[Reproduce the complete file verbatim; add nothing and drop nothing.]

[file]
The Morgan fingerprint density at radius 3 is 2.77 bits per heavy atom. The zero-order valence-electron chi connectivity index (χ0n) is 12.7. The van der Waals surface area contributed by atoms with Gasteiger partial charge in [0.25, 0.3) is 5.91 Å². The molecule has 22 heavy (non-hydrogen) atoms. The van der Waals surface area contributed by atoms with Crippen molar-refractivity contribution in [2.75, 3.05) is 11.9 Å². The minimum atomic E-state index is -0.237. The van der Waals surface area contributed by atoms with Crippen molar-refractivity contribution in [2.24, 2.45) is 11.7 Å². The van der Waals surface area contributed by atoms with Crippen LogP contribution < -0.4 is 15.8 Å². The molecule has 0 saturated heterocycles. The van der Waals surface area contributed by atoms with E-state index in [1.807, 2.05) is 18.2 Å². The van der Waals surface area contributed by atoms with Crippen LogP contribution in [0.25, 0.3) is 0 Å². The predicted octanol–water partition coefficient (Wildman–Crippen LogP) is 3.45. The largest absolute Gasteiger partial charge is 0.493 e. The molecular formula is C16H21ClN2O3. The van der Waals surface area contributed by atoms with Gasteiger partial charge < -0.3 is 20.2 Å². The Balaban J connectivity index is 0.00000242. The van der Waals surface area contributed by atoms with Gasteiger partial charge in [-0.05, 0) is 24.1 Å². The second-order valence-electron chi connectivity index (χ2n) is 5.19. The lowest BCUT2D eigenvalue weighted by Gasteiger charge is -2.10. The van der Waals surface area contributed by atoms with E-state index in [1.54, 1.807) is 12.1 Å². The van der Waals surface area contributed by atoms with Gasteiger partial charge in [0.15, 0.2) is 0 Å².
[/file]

The Morgan fingerprint density at radius 3 is 2.77 bits per heavy atom. The zero-order valence-electron chi connectivity index (χ0n) is 12.7. The van der Waals surface area contributed by atoms with Gasteiger partial charge in [0.25, 0.3) is 5.91 Å². The molecule has 22 heavy (non-hydrogen) atoms. The van der Waals surface area contributed by atoms with Crippen molar-refractivity contribution in [2.75, 3.05) is 11.9 Å². The minimum atomic E-state index is -0.237. The van der Waals surface area contributed by atoms with Crippen molar-refractivity contribution in [2.24, 2.45) is 11.7 Å². The van der Waals surface area contributed by atoms with Crippen LogP contribution < -0.4 is 15.8 Å². The molecule has 0 saturated heterocycles. The van der Waals surface area contributed by atoms with E-state index in [1.807, 2.05) is 18.2 Å². The van der Waals surface area contributed by atoms with Crippen LogP contribution in [0.25, 0.3) is 0 Å². The predicted octanol–water partition coefficient (Wildman–Crippen LogP) is 3.45. The largest absolute Gasteiger partial charge is 0.493 e. The molecular formula is C16H21ClN2O3. The van der Waals surface area contributed by atoms with Gasteiger partial charge < -0.3 is 20.2 Å². The Balaban J connectivity index is 0.00000242. The van der Waals surface area contributed by atoms with Gasteiger partial charge in [-0.05, 0) is 24.1 Å². The second-order valence-electron chi connectivity index (χ2n) is 5.19. The lowest BCUT2D eigenvalue weighted by Gasteiger charge is -2.10. The van der Waals surface area contributed by atoms with E-state index in [1.54, 1.807) is 12.1 Å². The van der Waals surface area contributed by atoms with Gasteiger partial charge in [0.15, 0.2) is 0 Å².